The first option may not be possible because we may not know which values have valid results or such a subset may be difficult to define.

### Partial Function in Category Theory A partial function from A to B is defined by the span shown on the left. D →B is a total function. D →A is an injective function. Note: an arrow from A to B is not shown since arrows represent total functions. ## Domains

A domain is a poset where:

• Various types of joins exist (a kind of co-completeness property).
• The element (bottom element) exists.

Examples of such domains are ωcpos and dcpos.

### Applications

This has been used in defining the semantics of programming languages (denotational semantics). Particularly recursively defined functions.

### Recursively Defined Functions

#### Example Factorial

For example we could define factorial like this:

`fact = λ n . if n=0 return 1 else return n*fact(n-1) `

The recursion comes because the function is used in its own definition.

 This generates a linear sequence of values where each one depends on the previous one. Alternatively we could draw it as a sequence of ordered input-output pairs like this: The denotion for a recursive function is a set of ordered pairs, in this case: We could think of this chain as a set of points on a graph. In this case: graph(factorial) {[ ] [1 1] [2 2] [3 6] [4 24]...[n !n]}

The least upper bound of this chain is the factorial function.

So a recursively defined function can be understood in terms of a family of non-recursive denotions.

### Fixed Point Property

Above we defined the factorial like this:

`fact = λ n . if n=0 return 1 else return n*fact(n-1) `

So 'fact':N->N is the factorial function from N to N, given a number it will return the factorial of it.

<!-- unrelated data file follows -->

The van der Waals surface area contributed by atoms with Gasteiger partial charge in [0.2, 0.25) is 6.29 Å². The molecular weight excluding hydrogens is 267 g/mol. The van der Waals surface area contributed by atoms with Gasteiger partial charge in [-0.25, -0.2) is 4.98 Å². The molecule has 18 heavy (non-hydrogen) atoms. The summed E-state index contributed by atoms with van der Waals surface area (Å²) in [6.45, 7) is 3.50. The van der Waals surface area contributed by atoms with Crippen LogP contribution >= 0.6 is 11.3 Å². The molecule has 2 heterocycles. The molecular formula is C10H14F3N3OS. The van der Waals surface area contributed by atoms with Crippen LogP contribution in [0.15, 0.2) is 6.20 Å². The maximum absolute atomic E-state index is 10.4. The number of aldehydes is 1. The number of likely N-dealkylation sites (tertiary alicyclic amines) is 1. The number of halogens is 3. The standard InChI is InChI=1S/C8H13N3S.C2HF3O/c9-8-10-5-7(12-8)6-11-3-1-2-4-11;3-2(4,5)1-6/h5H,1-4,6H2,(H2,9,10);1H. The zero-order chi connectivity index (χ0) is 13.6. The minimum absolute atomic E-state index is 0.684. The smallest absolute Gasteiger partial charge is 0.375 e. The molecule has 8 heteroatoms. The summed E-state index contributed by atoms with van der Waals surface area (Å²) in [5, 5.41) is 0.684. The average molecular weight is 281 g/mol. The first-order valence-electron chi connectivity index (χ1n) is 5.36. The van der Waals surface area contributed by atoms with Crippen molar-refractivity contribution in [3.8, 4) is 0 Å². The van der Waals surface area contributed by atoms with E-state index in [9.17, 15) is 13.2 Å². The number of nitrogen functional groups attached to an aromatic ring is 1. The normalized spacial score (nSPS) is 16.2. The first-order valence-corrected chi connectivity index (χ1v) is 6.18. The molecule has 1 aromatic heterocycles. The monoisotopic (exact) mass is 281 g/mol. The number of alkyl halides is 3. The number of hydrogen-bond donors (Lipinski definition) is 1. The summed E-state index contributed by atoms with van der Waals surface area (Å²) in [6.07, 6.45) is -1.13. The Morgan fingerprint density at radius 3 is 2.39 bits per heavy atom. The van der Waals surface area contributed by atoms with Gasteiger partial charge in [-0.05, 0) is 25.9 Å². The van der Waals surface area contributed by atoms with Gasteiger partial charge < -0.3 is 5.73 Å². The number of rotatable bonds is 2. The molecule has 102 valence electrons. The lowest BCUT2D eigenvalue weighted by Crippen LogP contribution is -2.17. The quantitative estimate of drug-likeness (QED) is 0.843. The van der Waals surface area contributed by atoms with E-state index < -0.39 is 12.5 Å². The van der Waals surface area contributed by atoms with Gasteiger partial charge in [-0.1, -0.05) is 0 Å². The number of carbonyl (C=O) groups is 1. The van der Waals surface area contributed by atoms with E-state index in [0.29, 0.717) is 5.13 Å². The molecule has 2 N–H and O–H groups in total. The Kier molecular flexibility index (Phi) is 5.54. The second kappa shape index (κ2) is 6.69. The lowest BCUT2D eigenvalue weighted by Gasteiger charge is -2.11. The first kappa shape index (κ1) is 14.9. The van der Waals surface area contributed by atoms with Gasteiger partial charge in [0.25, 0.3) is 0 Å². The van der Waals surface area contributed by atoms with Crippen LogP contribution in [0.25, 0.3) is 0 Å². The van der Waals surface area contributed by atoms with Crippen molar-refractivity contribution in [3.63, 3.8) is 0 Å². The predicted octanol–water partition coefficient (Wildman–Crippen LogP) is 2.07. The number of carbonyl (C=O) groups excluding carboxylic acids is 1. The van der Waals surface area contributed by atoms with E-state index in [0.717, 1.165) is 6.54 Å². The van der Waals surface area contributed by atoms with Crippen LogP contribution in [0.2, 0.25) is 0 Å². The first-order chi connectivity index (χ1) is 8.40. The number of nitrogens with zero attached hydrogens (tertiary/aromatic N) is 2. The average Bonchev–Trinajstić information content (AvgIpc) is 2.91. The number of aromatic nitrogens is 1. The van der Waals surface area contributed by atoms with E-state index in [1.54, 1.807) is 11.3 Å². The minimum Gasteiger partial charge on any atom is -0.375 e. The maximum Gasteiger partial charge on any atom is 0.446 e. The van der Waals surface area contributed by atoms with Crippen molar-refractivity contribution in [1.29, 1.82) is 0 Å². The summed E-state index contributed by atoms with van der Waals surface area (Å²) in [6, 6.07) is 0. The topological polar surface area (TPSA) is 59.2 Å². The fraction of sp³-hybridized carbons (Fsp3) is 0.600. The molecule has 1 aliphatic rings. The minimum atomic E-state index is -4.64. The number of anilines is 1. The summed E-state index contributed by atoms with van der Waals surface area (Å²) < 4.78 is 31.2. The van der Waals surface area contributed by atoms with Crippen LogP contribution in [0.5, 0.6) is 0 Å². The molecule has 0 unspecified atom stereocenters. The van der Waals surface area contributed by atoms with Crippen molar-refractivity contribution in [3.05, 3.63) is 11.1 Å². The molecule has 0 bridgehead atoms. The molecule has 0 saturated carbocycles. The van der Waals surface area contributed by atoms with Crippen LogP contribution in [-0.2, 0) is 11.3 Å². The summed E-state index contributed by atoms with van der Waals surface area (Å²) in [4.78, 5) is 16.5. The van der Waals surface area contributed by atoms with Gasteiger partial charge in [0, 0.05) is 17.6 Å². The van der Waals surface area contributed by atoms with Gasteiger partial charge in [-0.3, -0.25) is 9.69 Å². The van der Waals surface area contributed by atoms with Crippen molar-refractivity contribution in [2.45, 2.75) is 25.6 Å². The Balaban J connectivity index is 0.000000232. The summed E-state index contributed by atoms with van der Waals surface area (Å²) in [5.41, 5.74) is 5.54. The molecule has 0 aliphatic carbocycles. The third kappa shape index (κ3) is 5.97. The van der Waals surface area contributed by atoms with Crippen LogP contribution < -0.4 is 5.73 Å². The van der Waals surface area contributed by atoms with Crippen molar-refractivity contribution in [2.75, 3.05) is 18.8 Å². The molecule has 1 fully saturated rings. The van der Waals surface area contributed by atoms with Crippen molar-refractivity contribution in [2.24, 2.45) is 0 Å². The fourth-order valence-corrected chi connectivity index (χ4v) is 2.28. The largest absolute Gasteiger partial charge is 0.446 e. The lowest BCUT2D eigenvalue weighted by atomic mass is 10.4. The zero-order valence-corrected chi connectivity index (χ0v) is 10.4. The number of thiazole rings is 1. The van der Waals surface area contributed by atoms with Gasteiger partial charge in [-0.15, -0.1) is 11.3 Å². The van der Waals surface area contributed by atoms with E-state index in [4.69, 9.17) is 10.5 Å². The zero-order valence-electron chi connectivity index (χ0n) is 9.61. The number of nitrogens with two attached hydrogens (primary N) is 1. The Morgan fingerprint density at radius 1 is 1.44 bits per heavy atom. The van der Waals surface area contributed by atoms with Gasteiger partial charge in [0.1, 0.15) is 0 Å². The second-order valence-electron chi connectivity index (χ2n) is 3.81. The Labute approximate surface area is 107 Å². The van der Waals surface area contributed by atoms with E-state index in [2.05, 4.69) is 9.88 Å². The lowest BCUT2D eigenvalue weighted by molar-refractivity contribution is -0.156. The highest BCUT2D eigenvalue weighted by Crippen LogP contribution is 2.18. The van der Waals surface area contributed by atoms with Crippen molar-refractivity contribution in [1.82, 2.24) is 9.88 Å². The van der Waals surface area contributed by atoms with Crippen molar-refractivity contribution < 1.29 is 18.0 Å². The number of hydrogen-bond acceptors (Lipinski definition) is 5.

But we could treat this like an equation where 'fact' is the unknown.

`F = λ fact . λ n . if n=0 return 1 else return n*fact(n-1) `

Now we take 'graph' to represent a graph like inputs on one axis and outputs on another and the relationship shown by a subset of the plane. In this case graph is:

{[ ] [1 1] [2 2] [3 6] [4 24]...[n !n]}

For fixpoint we have:

graph(F(fact)) = graph(fact)

F(fact) = fact

where:

• F: (N+ -> N+) -> (N+ -> N+) is a 'functional' (a function from one function to another).
• fact:N->N is the factorial function from N to N.
• N is natural number
• N+ is extended natural number to include .

So each level in the recursion only defines part of the function:

• First level: {[ ] [0 1]} only defines output for input of 0.
• Second level: {[ ] [0 1] [1 1]} only defines output for input of 0 or 1.
• Third level: {[ ] [0 1] [1 1] [2 2]} only defines output for input of 0,1 or 2.
• Forth level: {[ ] [0 1] [1 1] [2 2] [3 6]} only defines output for input of 0,1,2 or 3.
• ...

More about fixpoints on the page here.

### LUB (Least Upper Bound) Lemma

Every chain fi has a least upper bound.

#### Example

This example illustrates a least upper bound although the function is not defined in a recursive way.

We define a chain of functions fi: f1,f2,f3...
given by: if x < i then x! else .

So fi fi+1

The least upper bound is the factorial function: x x! ### Functionals

A 'functional' maps a set of functions (with a given signature) back to itself.

Possible properties that functionals may have: #### Monotonicity

if f g implies τ[f] τ[g]

for all f,g

#### Continuity

τ[lub{fi}]=lub{τ[fi]}

where:

• τ = functional
• lub = least upper bound
• [ ] = set of functions
• { } = chain of functions

#### Data Types

We can make existing datatypes (initial algebras) into denotions as an extension.

We add bottom ( ) to datatypes to represent unknown value. This allows the functions to be partial. So:

• a-> means the value is undefined for argument 'a'.
• -> a means we are giving a value to 'a'.

Sometimes if we are extending a domain 'D' then we denote the extended domain as 'D+'

 For example boolean values: Note: for all these extended domains there is an identity arrow from every element to itself, but I have not shown that on the following diagrams to avoid clutter. Or Natural Numbers: Here we have two levels of ordering: The ordering of the natural numbers: ≤ The information ordering:  Example in reals:

inverse = λ x . 1/x

so, for inverse, we have 0-> #### Combining

Bottom Information Ordering

Product

We can take the